Being a criminal defense lawyer for over 18+ years, I am commonly asked by clients, friends, and family "what happens during a DUI traffic stop?" A DUI is an offense under Florida law. A DUI offense is typically proved by impairment of "normal faculties" or unlawful blood alcohol or breath alcohol level of .08 or above. Additionally, if you are being charged for your first DUI in Palm Beach County, Florida, you may be able to partake in the Palm Beach County DUI Diversion Program which will answer questions such as:
- Am I eligible for the 1st Time DUI Offender Program?
- What makes me ineligible the 1st Time DUI Offender Program?
- What are the terms and conditions of the 1st Time DUI Offender Program?
- Why the 1st Time DUI Offender Program might not be right for you
What Occurs During a DUI Traffic Stop in the State of Florida?
No DUI stop is the same, but they should all follow a certain pattern. For a field sobriety test to take place, your car must be pulled over or you must be at least inside your vehicle. If you are pulled over for a traffic infraction, but the officer believes your driving may also be impaired, this may reasonable cause for the officer to also conduct a field sobriety test. When the officer asks for your license and registration, they will take note of your ability to obtain this information without fumbling. It is best to keep your license and registration in a safe place away from clutter so you know exactly where it is at all times. I personally keep my registration and proof of insurance in a separate binder in my vehicle's glove compartment. Doing so can help reduce the risk of an officer conducting a field sobriety test especially if you are not impaired.
What Do Police Look For When Suspected of DUI?
When an officer suspects you may be driving under the influence of alcohol, they will often look for common signs of impairment such as:
- The odor of alcohol in a car
- Slurred speech
- Glassy eyes
- Bloodshot eyes
- Slow motor skills
- Impaired cognitive function
- Driving too slowly
- Erratic driving or weaving
What Types of DUI Roadside Tests Can the Officer Ask Me to Perform?
Horizontal Gaze Nystagmus Field Sobriety Test (HGN)
One of the most common tests performed when testing field sobriety is the Horizontal Gaze Nystagmus Test (HGN). The HGN test occurs when an when the officer will hold a pen up to your face and ask you to follow the pen with your eyes only. Since alcohol depresses the nervous system, it has a large effect on one's ability to control sideways eye movements in a smooth and accurate manner. Most officers in the state of Florida are not a Drug Recognition Expert (DRE), therefore, they cannot testify in court the results of their findings. This is one of the most accurate ways to gauge if one is impaired by drugs or alcohol while operating a motor vehicle.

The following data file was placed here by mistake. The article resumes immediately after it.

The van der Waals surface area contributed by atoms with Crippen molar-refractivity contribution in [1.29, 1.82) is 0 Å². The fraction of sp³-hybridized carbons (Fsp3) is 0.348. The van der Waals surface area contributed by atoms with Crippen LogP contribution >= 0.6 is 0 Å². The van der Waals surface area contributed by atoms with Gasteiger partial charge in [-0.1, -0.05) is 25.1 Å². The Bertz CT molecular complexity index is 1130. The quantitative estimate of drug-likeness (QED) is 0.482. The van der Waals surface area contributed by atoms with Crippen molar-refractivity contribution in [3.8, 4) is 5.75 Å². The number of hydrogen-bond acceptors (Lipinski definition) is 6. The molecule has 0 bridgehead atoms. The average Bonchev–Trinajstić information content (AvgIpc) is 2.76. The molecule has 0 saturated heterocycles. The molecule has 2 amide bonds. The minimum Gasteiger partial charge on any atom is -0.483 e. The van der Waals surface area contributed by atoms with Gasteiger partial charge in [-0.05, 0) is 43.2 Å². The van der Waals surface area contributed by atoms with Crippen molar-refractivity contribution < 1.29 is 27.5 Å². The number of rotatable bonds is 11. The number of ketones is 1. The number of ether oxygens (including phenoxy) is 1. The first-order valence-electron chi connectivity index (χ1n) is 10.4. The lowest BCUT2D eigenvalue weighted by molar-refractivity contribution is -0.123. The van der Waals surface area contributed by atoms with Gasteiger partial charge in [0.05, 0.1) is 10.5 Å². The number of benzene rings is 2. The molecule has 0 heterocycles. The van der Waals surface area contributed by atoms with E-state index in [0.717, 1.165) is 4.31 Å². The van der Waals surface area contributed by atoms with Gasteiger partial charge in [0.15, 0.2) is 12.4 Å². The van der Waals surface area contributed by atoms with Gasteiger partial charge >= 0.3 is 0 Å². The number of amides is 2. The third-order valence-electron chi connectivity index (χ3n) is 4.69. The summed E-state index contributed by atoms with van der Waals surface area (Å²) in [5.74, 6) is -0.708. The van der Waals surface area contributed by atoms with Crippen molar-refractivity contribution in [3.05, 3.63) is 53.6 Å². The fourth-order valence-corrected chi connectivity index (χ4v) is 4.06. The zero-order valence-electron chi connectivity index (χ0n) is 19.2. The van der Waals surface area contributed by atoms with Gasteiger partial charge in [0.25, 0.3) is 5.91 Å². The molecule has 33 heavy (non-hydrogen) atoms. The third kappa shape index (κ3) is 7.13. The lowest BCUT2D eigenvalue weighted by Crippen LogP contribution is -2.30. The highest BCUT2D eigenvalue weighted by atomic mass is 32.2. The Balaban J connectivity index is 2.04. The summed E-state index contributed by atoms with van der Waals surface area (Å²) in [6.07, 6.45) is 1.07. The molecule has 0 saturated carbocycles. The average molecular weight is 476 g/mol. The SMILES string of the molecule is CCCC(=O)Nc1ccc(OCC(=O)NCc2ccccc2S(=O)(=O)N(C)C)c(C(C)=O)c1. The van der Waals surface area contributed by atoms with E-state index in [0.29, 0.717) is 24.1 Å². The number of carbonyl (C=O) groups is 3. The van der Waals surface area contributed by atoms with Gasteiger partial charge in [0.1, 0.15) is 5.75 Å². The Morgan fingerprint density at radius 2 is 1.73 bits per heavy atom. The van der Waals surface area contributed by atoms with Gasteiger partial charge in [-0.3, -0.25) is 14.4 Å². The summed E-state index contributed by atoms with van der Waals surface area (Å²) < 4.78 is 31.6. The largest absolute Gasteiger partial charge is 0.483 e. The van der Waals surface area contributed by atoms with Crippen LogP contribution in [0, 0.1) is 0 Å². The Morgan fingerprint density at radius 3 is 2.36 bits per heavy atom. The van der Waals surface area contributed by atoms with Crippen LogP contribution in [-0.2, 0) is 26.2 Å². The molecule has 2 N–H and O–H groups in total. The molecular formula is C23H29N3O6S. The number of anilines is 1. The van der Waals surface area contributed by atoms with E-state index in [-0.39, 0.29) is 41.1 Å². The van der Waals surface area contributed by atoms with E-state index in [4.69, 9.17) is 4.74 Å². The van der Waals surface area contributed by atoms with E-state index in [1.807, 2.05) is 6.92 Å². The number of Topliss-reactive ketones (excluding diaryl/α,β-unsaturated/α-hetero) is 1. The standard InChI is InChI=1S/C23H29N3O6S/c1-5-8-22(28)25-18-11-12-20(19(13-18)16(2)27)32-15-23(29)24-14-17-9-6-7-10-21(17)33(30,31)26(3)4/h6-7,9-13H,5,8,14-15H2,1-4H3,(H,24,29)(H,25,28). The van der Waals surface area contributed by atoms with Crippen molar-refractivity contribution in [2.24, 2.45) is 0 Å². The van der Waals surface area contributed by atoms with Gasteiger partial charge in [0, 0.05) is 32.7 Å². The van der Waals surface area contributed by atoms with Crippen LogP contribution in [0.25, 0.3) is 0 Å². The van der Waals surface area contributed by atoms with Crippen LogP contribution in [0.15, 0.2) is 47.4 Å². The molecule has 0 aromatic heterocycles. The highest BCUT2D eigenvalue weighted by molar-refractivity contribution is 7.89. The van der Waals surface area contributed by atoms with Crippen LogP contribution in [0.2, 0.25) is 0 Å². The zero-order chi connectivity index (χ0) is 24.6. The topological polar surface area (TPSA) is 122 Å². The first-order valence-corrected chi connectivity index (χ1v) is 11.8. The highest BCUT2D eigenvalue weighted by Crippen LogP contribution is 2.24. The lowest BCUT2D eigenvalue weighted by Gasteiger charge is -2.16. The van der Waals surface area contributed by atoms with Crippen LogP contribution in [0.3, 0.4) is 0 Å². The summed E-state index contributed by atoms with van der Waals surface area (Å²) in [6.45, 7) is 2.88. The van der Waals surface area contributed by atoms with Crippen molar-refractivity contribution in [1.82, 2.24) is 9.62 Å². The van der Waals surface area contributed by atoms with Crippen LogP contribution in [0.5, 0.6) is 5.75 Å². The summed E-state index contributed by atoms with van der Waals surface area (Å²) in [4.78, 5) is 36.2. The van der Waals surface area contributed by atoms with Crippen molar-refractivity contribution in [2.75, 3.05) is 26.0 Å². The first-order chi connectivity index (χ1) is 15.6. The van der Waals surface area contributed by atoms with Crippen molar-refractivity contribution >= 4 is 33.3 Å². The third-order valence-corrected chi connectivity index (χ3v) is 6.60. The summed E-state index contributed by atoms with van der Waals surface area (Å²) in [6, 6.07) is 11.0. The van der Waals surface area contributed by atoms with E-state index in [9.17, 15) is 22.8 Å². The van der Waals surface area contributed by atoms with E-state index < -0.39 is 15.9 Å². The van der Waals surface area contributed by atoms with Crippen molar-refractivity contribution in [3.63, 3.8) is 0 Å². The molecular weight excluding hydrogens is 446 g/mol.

Walking Heel-to-Toe/Walk and Turn Field Sobriety Test
The walk-and-turn field sobriety test is divided into two stages that are instruction and performance. The officer conducting the test will note your ability to follow basic instructions such as standing heel-to-toe with your arms at the side while they explain or demonstrate exactly how the test should be performed. Additionally, you will be asked to take heel-to-toe steps on an imaginary line nine times, turn, and repeat. If you cannot follow instructions, stop while walking, stumble, use arms to balance, or take the incorrect number of steps the officer may consider you as impaired. According to the NHTSA, the walk-and-turn test has only a 66% accuracy rate—and that's when it's administered according to their guidelines. If you were charged with DUI after taking the field sobriety tests, it may be possible to call their accuracy into question in an effort to challenge your results.
One-Leg Stand Field Sobriety Test
In the one-leg stand field sobriety test, you will choose one leg to raise roughly six inches off the ground. You will then be asked for your arms to be held at your side and to tilt your head back counting to thirty. In this field sobriety test, the officer will note if your leg goes down as you count, if you lose balance, or your ability to keep track of thirty seconds.
Finger-to-nose Field Sobriety Test
One of the last field sobriety tests an officer may conduct is the finger-to-nose test. In this test, you'll be asked to keep your arms at your side, tilt your head back, close your eyes and touch your nose repeatedly with your left then right hand. You may also be asked to say the alphabet after this test in the same stance. An officer should never ask you to repeat the alphabet backwards or skip letters as this is a common myth and not standardized.
If you've been arrested for driving under the influence of alcohol, contact us immediately at (561) 671-5995 or by clicking here and our experienced criminal defense attorney will provide the help you need. You can also download our free guide 'What You Must Know About Your DUI Case Before You Do Anything'.